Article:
Discontinuance Of Play

Playing By The Rules

With severe weather predicted for this week’s US Open, the discontinuance of play could come into effect and the Rules of Golf provide a procedure when play is suspended by the Committee. When play is suspended by the Committee, if the players in a match or group are between the play of two holes, they must not resume play until the Committee has ordered a resumption of play. If they have started play of a hole, they may discontinue play immediately or continue play of the hole, provided they do so without delay. If the players choose to continue play of the hole, they are permitted to discontinue play before completing it. In any case, play must be discontinued after the hole is completed. The players must resume play when the Committee has ordered a resumption of play. (Rule 6 – 8b)

When a player discontinues play of a hole under Rule 6 – 8a, he may lift his ball, without penalty, only if the Committee has suspended play or there is a good reason to lift it. Before lifting the ball the player must mark his position. If the player discontinues play and lifts his ball without specific permission from the Committee, he must, when reporting to the Committee (Rule 6-8a), report the lifting of the ball. If the player lifts the ball without a good reason to do so, fails to mark the position of the ball before lifting or fails to report the lifting of the ball, he incurs a one stroke penalty.

The Committee may also provide, in the conditions of a competition (Rule 33-1), that in potentially dangerous situations play must be discontinued immediately following a suspension of play by the Committee. If a player fails to discontinue play immediately, he is disqualified, unless circumstances warrant waiving the penalty as provided in Rule 33-7.

If you have a Rules of Golf question please direct it to Mike Fay Golf or #askthepro on Twitter @MikeFayGolf

Frank Guastella, PGA Rules Official Michigan Section PGA
Staff Writer, Mike Fay Golf
If you have a question for Frank here’s where you can contact him.
Email:  fguastella@franklin-golf.net
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Blayne Barber Disqualifies Himself From PGA Tour Q-School

Golf is the only game where players actually call penalties on themselves.  Can you imagine an NFL offensive lineman calling a penalty on himself for holding an opposing defensive player during a play?  Can you imagine an NBA player calling a foul on themselves for knocking down an opposing player who was driving to the basket?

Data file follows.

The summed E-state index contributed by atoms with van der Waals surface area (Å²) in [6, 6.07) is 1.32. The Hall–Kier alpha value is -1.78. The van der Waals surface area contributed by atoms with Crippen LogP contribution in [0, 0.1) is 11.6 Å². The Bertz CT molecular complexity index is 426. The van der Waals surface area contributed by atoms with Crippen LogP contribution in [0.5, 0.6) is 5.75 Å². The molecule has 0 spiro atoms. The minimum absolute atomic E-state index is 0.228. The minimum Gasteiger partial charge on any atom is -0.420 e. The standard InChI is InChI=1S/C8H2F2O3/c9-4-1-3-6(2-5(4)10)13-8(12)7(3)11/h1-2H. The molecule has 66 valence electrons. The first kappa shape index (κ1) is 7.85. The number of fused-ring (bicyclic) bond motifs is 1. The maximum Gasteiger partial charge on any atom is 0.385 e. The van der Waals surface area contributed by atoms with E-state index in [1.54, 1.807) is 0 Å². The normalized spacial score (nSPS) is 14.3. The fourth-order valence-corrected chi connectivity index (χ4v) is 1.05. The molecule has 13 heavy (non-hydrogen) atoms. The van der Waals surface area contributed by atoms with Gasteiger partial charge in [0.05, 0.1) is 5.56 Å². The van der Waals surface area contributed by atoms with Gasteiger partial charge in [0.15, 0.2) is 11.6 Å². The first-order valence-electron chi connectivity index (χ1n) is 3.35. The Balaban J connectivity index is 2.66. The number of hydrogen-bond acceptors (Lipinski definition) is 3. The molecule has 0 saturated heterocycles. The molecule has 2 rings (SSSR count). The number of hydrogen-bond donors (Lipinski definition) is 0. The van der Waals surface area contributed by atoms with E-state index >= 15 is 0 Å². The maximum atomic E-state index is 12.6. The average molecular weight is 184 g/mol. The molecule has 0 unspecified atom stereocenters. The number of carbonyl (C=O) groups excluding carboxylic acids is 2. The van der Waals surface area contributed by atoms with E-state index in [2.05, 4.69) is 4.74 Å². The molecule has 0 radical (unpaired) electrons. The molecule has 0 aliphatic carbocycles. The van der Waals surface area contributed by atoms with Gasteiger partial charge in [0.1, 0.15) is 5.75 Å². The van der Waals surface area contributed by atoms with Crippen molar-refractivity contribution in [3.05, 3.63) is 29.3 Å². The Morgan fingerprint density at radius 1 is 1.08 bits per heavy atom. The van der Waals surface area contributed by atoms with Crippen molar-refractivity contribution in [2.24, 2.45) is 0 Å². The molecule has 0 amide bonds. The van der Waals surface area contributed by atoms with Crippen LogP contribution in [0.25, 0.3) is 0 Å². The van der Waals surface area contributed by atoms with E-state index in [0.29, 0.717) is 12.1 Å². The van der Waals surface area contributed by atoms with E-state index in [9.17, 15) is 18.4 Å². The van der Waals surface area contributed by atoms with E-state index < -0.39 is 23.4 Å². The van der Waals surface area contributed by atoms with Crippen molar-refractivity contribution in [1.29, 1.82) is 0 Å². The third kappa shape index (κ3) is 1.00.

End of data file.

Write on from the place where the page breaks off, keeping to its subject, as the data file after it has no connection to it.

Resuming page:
Golfers are known for their integrity, especially at the professional level.  When a professional golfer calls a penalty on themselves it is going to either cost them money, or cost them the chance to make money.  In the case of Blayne Barber, a young professional at the first stage of Q – School, it cost him his chance to play on golf’s grandest stage, the PGA Tour.  Barber knew his club lightly touched a leaf in a bunker on his backswing at the 13th hole at Callaway Gardens in Pine Mountain, Georgia, the site of the first stage of Qualifying School, the PGA Tour’s Qualifying Tournament.  His brother and caddy, Shayne, did not think the club touched the leaf at all, but Blayne insisted that his club minutely touched the leaf on his backswing.  According to Rule 13 – 4, a player in a hazard cannot touch or move a loose impediment before making a stroke at the ball.

Barber called a one – stroke penalty on himself and informed his fellow competitors of the rules infraction.  His fellow competitors agreed, and Barber moved on with the rest of the round and tournament.  That evening, while talking with his roommate, Mike Hebert,  did Barber realize something might be wrong.  A breach of Rule 13 – 4 might have been a two – stroke penalty, not a one – stroke penalty.   If that was the case, Barber had signed an incorrect scorecard for the one under par 71 that he had shot.  Signing an incorrect scorecard would have led to disqualification.